WONG, Gim Foon
December 28, 1922 – July 29, 2013
Gim Foon Wong was born in Vancouver’s Chinatown and grew up during the economic depression. Wong is a Second World War veteran and had represented Chinese Canadian veterans at a commemoration in France. Wong is also a recipient of the Queen’s Diamond Jubilee medal.
In 2004, at the age of 82, Wong had led “Ride for Redress” – a movement to call on the Harper government to right the unjust of the Chinese immigrant head tax from 1885 to 1923 and the Exclusion Tax of 1923-1947. In 2006, Prime Minister Stephen Harper made the historic apology to the Chinese Canadian communities and created ex-gratia payments.
In 1885, Chinese men began to migrate to Canada to work on the Pacific Railway. These men worked on the most treacherous portions over the Rockies, yet they were paid only half of the wages. The death rate was 4 Chinese men per 1 mile of the railway track. Until 1923, Chinese immigrants had to pay a $500 head tax – 2 years of income for an average white man.
The Exclusion act of 1923-1947 was an ethnic cleansing period. The restriction was only put on marginalized, impoverished workers and their families. Those who are considered as temporary residents such as diplomats, students and merchants were still able to come into Canada and were exempt from the head tax.
Wong’s parents were from China. His dad came first in 1906 at the age of 15. Due to the $500 head tax, his mother had to wait for 13 years until his father saved enough to be able to bring her over. His mother was fortunate enough to land in Canada before the Exclusion Act in 1923 that restricted Chinese immigration. For 25 years, families were separated. Some reunited after 1947, but some were permanently left behind.
Like many Chinese families during the Great Depression, Wong and his family lived in impoverished conditions that were not even close to subsistence level. Despite these challenging circumstances, Chinese workers saved every penny they could to pay back the money they had borrow for their settlement in Canada. They accepted half of the wages of white workers and walked long miles to save trolley fare.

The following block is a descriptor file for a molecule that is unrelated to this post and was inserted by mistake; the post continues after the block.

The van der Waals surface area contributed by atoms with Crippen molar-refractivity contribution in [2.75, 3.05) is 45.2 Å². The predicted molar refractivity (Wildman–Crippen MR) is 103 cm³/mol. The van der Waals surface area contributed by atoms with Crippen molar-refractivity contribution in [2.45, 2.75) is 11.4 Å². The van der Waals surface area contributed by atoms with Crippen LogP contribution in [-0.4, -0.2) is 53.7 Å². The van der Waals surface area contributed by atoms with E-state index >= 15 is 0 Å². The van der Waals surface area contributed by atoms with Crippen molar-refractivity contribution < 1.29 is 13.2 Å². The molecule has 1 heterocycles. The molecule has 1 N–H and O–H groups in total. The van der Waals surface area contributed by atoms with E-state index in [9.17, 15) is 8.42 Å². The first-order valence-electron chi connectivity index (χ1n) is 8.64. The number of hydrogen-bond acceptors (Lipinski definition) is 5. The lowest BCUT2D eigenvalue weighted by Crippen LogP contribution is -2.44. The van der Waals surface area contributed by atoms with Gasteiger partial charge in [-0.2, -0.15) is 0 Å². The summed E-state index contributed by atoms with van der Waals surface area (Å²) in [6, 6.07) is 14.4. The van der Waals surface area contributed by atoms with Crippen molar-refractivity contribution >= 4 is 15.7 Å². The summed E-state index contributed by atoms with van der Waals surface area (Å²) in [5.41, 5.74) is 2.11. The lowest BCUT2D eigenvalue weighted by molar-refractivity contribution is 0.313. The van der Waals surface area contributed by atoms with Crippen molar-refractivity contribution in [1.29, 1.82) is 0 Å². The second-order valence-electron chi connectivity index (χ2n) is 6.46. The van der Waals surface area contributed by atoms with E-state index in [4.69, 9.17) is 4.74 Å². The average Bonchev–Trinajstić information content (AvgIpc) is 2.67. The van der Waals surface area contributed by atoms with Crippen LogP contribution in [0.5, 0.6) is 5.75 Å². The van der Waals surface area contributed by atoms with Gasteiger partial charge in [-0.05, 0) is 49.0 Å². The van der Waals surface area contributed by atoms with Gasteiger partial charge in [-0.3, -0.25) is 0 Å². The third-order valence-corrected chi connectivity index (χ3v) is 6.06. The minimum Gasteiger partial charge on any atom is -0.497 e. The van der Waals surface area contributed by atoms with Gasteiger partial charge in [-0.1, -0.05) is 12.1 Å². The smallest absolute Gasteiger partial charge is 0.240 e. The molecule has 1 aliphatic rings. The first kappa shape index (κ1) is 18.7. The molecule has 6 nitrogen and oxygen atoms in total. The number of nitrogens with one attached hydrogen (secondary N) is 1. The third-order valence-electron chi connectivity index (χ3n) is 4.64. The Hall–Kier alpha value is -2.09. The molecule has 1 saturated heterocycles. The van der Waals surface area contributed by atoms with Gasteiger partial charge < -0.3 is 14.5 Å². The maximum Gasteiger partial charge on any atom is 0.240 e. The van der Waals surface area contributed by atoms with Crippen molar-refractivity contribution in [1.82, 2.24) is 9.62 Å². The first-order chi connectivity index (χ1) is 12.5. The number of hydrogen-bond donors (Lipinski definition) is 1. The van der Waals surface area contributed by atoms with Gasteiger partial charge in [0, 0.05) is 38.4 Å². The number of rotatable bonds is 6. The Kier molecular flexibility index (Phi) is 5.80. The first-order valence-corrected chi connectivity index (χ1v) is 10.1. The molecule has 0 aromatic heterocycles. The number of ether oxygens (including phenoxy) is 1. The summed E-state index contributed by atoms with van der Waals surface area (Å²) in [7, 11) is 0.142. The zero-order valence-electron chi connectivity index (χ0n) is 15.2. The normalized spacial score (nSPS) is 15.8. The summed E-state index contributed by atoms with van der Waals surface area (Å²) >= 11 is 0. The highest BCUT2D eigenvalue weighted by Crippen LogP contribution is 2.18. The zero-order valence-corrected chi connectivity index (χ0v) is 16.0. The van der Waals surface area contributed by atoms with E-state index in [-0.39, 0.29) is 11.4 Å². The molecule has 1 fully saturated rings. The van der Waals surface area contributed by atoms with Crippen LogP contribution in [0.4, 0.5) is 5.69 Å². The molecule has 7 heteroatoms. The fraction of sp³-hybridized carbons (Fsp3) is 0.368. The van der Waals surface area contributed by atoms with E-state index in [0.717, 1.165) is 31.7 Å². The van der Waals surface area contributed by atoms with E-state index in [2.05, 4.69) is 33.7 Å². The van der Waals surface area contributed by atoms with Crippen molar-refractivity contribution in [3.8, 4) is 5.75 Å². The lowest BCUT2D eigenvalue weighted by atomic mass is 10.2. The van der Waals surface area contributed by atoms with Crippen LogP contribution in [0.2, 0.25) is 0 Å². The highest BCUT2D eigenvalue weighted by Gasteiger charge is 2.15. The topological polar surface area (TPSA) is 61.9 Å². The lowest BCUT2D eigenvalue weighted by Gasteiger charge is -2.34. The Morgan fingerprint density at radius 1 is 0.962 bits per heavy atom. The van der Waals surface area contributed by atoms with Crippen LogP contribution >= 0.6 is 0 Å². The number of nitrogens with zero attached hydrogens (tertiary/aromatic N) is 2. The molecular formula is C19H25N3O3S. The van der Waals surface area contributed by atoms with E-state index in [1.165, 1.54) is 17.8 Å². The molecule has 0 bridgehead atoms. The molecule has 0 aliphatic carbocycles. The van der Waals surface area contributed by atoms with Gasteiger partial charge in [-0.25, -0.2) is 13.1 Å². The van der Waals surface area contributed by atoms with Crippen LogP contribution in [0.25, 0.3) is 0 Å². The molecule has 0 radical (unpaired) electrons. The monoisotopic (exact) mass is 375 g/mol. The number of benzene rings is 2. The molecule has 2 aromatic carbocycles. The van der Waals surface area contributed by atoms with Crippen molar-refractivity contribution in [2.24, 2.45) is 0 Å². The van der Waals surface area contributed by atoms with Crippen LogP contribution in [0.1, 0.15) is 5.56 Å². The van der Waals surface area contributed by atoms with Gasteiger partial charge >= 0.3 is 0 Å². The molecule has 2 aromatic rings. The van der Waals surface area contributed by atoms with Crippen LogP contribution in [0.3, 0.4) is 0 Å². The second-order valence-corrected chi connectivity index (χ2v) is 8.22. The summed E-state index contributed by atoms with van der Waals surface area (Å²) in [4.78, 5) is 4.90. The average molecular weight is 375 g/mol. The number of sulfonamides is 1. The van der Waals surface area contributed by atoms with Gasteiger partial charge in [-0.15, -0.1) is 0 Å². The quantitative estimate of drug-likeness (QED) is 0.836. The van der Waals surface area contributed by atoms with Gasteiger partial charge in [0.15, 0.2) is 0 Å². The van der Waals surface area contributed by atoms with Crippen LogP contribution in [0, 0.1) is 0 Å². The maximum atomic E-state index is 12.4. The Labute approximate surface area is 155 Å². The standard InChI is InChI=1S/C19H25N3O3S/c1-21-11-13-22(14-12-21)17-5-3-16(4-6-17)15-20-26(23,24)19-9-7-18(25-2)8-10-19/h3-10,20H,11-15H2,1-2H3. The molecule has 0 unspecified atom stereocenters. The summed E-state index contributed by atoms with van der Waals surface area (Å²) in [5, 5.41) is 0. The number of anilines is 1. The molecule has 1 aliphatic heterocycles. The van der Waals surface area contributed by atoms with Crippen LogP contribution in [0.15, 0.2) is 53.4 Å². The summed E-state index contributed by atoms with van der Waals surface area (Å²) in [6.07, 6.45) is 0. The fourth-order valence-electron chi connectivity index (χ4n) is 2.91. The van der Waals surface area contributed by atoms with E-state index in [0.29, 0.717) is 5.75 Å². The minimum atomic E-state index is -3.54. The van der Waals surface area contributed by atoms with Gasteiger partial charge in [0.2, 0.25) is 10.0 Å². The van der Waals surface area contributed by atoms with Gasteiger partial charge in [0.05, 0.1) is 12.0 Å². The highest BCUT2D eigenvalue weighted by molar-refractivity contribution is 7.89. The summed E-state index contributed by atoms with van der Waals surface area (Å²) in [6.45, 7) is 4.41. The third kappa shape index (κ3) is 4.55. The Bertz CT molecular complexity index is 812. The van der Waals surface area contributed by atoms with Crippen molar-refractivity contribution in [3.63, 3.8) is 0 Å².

Wong was forgiving about the head tax. However, in the years of Second World War, Wong’s “alien” status during his military service was insulting. He joined the military in 1943 and became an air gunner of the Royal Canadian Air Force (RCAF) in 1944. Wong wanted to show his loyalty to his country, but he was not considered as a Canadian citizen during his service. Wong told Vancouver Observer, his status was “alien” with “ally” in brackets.
Wong’s loyalty to Canada was not undermined by the racist atmosphere that prevailed, but he certainly faced his share of difficulties. Wong had trouble bringing his wife to Canada from Hong Kong. His wife, Mui Jan was declared as Communist because she had attended a Communist school for two years. She was denied immigration papers until Wong and their MP had fought for the case and achieved victory.
Regardless of the difficulties and the injustice he encountered, Wong was understanding, given the social hysteria during that time. He was dedicated to fight for his rights, to achieve recognition and equality and to right the wrongs in Canadian history.